It’s Saturday evening and I am sat in my childhood bedroom staring at a selection of small square canvases. The plan was to paint for three hours and finish them, ready to go up on the wall. I painted for two then got fed up with the bad lighting and gunky, solidifying paint. (They’ve done well but sadly the old tester pots I am using are no longer fit for purpose.)
I made the eleven minute drive over to my parents, not only to deliver Dad his newspaper, but for some solitude. I wanted to paint alone, uninterrupted by the constant activity of our boisterous sixteen month old. The week has felt long and I had begun making not so subtle hints to my partner that I desperately needed a break from the relentlessness of parenting our toddler.
“I will have him all weekend, do whatever you want.” Was the message that got me through Thursday afternoon, when I’d gone from “shouty Mum” and right into the more dangerously apathetic: “I don’t care anymore just watch all the TV and eat all your pudding before your entirely beige dinner”.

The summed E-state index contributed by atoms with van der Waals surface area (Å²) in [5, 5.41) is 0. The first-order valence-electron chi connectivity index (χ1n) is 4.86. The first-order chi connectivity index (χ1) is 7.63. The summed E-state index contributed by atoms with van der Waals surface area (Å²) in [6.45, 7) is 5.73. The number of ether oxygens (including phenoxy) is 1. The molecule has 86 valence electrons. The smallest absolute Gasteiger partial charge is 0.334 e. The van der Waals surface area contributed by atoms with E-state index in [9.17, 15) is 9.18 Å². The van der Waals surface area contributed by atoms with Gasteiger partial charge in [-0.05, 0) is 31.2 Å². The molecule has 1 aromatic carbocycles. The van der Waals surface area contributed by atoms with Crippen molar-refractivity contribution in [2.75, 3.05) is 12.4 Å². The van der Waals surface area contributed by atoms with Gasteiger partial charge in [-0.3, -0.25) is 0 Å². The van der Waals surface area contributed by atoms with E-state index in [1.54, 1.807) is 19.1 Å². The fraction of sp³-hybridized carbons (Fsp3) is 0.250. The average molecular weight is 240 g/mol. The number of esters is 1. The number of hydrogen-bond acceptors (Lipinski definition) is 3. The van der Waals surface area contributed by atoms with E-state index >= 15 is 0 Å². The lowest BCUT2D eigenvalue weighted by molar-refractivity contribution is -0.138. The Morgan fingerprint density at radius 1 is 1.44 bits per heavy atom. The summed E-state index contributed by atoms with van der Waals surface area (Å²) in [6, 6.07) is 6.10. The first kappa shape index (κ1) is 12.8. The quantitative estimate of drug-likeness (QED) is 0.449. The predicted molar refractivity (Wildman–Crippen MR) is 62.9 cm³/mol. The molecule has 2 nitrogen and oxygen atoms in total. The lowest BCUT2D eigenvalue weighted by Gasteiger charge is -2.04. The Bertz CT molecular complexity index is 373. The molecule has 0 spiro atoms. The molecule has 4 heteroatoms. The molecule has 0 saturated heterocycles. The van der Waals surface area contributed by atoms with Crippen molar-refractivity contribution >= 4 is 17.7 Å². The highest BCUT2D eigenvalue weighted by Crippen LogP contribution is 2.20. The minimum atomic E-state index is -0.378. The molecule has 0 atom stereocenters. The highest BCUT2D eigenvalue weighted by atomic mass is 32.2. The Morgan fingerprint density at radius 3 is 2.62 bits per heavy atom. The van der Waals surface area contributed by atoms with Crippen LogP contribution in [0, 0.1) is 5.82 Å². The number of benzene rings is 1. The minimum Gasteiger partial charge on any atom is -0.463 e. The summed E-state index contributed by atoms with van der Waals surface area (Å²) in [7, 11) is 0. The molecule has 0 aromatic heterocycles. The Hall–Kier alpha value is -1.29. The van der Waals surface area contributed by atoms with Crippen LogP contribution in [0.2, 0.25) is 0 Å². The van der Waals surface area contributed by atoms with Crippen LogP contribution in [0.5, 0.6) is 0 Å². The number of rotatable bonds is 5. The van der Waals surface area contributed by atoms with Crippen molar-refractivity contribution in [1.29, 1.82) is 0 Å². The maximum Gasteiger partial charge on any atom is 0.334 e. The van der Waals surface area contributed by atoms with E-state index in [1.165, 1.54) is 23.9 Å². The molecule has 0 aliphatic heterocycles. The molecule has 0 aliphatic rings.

My parents house has become a sort of sweet escape for me, a sanctuary. I come here alone very rarely, but when I do, I’ll mostly retreat to my old bedroom to write or paint. The time alone is sacred and always flies, but it’s often enough to make me feel like me again. Not solely a mother running around after a toddler or putting on yet another load of laundry. But a creative. A person with a multitude of interests. A dreamer.
I think of it as “filling up my cup”. The old “put your own oxygen mask on first, before anyone else, so you can help others..”. It’s true, and I embrace it.
Clearing my old desk to make room for all my paints, I feel that rush of excitement one feels when they’re about to embark on some new creative project. I adore that feeling. (Before you’re knee deep and all the self-doubt and headaches kick in..).
Today I danced in my bedroom, did my morning pages (The Artist’s Way), popped into town alone and painted. I came home refreshed. I could breathe again. I greeted Leo as if I hadn’t seen him in days. It was only a few hours but it felt like a true gift. The gift of time out.